Vitamin K

What is Vitamin K?
Vitamin K is a fat-soluble vitamin that is primarily associated with its role in blood coagulation and clotting. It also binds calcium and therefore helps in building bone strength, and is also believed to protect against osteoporosis and prevent cell damage. Humans can produce vitamin K from certain bacteria that live in the intestines as the result of a normal diet.

What are the health benefits of Vitamin K?
Vitamin K is helpful for blood coagulation and clotting, helps build bones, prevents cell damage, and is believed to protect against osteoporosis. It is rare for a person with a healthy, standard diet to suffer from vitamin K deficiency, but it may happen as the result of diseases of the gastrointestinal tract, liver disease, or gall bladder disease. When one experiences vitamin K deficiency, they may experience a disorder of blood clotting processes and therefore may suffer from bleeding that doesn’t stop.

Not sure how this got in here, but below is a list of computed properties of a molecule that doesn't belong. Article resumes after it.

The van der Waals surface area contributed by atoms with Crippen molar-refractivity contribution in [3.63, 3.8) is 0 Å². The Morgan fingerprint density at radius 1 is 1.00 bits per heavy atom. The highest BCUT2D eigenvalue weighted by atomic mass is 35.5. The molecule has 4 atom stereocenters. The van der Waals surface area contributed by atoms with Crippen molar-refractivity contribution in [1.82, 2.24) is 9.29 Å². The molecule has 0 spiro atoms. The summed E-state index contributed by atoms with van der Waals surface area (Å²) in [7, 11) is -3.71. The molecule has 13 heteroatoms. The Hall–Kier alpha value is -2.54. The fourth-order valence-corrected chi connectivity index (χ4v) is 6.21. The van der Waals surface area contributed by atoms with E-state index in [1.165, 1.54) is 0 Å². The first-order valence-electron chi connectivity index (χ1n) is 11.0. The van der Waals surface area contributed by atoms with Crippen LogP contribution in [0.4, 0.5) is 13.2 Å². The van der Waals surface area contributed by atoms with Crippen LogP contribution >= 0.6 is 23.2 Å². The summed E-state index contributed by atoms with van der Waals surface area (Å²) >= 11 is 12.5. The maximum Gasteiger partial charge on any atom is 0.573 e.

What foods are good sources of Vitamin K?
Vitamin K can be found in a number of green, leafy vegetables such as kale, spinach, parsley, and lettuce. It can also be found in broccoli, avocados, kiwifruit, green tea, soybean and canola oils, egg yolks, beef, chicken, and liver.

What are the guidelines for taking Vitamin K?
The Food and Nutrition Board of the Institute of Medicine recommends 120 micrograms of vitamin K for men and 90 micrograms of vitamin K for women.

Are there any precautions for taking Vitamin K?
While it is difficult to consume excessive amounts of vitamin K, doing so may lead to sweating, anemia, and jaundice.

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This entry was posted in Natural Health Dictionary, Supplements, Vitamins and Nutrients.